[Date Prev][Date Next] [Thread Prev][Thread Next] [Date Index] [Thread Index]

Re: Manually add firmware (or other) packages for installation?


Justin B Rye <justin.byam.rye@gmail.com> wrote (Sat, 27 Feb 2021 17:32:34 +0000):
> If only we knew of a plausible use case for a kind of "additional
> package" that someone might install this way *other* than firmware, I
> suspect that would make this more palatable.  The nearest I can think
> of is that I hear tales of people setting up a local repo with a
> "LAN-standard package-set" metapackage.  Any takers?

In the past, we had the situation that the installer used aptitude for the
tasksel step. That way, you had the possibility via aptitude, to do a very
fine-grained selection of packages you want on your system (select some
tasks, and then additionally two, three, four packages, which are not included
in any task, for example).
This possibility went away, when the installer switched to using apt-get for
There is for example this bugreport:
It claims about exactly this.
The new dialog would - on a very minimalistic level - the possibility, to
install additional packages the user wants.


> >> Again:
> >> even if they decide to use this non-free installer with the graphics-card
> >> firmware included, this installer *does*not* install the firmware for
> >> graphics cards!
> >> (leaving users with a unusable system at first boot.)
> > 
> > Then you don't need to change debian-installer for that. Just adjust the package
> > lists for the non-free CD.
> I think Holger is saying that the process for detecting the need for
> firmware is less effective than you're assuming.  If so, putting more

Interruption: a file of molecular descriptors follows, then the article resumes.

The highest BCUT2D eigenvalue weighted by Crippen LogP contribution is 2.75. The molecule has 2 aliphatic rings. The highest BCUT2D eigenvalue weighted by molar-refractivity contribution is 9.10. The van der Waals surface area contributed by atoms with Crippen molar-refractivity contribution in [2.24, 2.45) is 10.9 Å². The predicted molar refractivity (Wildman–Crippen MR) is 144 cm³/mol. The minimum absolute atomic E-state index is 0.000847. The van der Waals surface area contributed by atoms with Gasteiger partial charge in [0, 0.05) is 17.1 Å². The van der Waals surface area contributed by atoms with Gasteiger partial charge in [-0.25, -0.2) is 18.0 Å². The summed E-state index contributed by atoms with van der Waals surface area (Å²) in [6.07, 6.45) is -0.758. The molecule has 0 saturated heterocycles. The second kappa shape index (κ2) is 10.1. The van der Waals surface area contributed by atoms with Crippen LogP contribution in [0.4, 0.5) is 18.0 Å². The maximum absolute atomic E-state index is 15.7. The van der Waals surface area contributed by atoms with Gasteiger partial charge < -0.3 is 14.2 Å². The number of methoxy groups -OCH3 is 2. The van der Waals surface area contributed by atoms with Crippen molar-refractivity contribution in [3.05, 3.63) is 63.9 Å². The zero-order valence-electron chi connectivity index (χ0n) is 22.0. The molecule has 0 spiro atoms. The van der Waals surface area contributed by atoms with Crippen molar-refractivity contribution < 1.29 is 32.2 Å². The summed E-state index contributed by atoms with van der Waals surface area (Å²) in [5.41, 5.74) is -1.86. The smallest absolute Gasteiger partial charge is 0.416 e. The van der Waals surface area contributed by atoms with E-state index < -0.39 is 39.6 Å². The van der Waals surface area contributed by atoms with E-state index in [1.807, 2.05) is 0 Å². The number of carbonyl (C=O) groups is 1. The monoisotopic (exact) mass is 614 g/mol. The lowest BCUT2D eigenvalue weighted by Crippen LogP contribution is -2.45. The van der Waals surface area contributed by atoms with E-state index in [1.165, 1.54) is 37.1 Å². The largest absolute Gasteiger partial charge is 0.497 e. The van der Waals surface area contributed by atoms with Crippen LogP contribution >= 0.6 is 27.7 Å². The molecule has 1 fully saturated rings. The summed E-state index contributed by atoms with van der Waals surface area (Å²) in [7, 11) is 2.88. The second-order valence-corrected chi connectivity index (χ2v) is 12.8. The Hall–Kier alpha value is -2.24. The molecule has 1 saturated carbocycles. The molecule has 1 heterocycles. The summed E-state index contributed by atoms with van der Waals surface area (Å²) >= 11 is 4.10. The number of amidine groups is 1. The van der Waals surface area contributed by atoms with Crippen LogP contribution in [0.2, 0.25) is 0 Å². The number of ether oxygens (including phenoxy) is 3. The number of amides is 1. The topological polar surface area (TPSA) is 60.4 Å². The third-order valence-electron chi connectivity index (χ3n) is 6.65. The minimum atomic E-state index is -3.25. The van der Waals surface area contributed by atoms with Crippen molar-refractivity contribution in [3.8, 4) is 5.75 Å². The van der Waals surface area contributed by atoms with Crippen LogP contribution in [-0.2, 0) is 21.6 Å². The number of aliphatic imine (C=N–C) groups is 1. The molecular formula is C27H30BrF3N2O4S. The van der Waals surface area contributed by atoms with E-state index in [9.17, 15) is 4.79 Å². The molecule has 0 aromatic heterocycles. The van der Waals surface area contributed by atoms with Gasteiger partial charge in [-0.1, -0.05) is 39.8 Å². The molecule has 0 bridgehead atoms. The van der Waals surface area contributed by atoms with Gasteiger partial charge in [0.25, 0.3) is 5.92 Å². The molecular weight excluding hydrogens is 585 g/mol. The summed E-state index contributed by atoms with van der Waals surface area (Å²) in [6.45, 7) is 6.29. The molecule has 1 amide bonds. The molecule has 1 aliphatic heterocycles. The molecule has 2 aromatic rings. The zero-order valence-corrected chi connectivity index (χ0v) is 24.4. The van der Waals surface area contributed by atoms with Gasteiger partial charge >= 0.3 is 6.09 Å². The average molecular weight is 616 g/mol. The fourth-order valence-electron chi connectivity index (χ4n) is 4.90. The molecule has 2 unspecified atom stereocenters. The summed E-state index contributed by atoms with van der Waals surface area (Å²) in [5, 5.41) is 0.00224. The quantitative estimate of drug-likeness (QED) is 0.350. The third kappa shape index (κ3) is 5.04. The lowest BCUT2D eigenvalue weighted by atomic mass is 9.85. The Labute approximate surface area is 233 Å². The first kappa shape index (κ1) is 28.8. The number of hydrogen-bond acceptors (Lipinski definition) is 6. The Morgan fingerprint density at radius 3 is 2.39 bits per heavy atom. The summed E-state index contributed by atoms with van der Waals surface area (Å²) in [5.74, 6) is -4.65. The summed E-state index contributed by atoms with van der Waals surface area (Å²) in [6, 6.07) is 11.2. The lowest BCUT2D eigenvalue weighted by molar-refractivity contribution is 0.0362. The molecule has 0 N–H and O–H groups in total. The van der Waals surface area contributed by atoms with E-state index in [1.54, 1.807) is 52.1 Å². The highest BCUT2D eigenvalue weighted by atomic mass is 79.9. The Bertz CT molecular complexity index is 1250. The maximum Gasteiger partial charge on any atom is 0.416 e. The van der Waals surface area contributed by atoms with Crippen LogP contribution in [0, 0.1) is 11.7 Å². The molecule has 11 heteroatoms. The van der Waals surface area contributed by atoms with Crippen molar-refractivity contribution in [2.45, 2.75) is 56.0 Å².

> non-free firmware on CDs won't help with this.

It's even worse (!): the current installers (the official ones as well as the 
unofficial with firmware included) will not install firmware for that graphics
(only exception: you enabled non-free packages sources, and then later switch 
to second virtual console and install it there via commandline)

The installer has a conceptional problem here: 
the installer detects, if firmware is needed, when a kernel module is loaded,
and then you are asked to provide the firmware via an usb stick or similar
(if you use official installer; the unofficial installer has the firmware

However the specific kernel modules for those modern graphic cards are not
included in the installer environment. (The installer does not need the
advanced functionality of those drivers, so including those modules would
be a waste of memore.) Because of that the installer is simply unable to detect, 
that you have graphic hardware in your pc, which requires firmware files.


Holger Wansing <hwansing@mailbox.org>
PGP-Fingerprint: 496A C6E8 1442 4B34 8508  3529 59F1 87CA 156E B076

Reply to: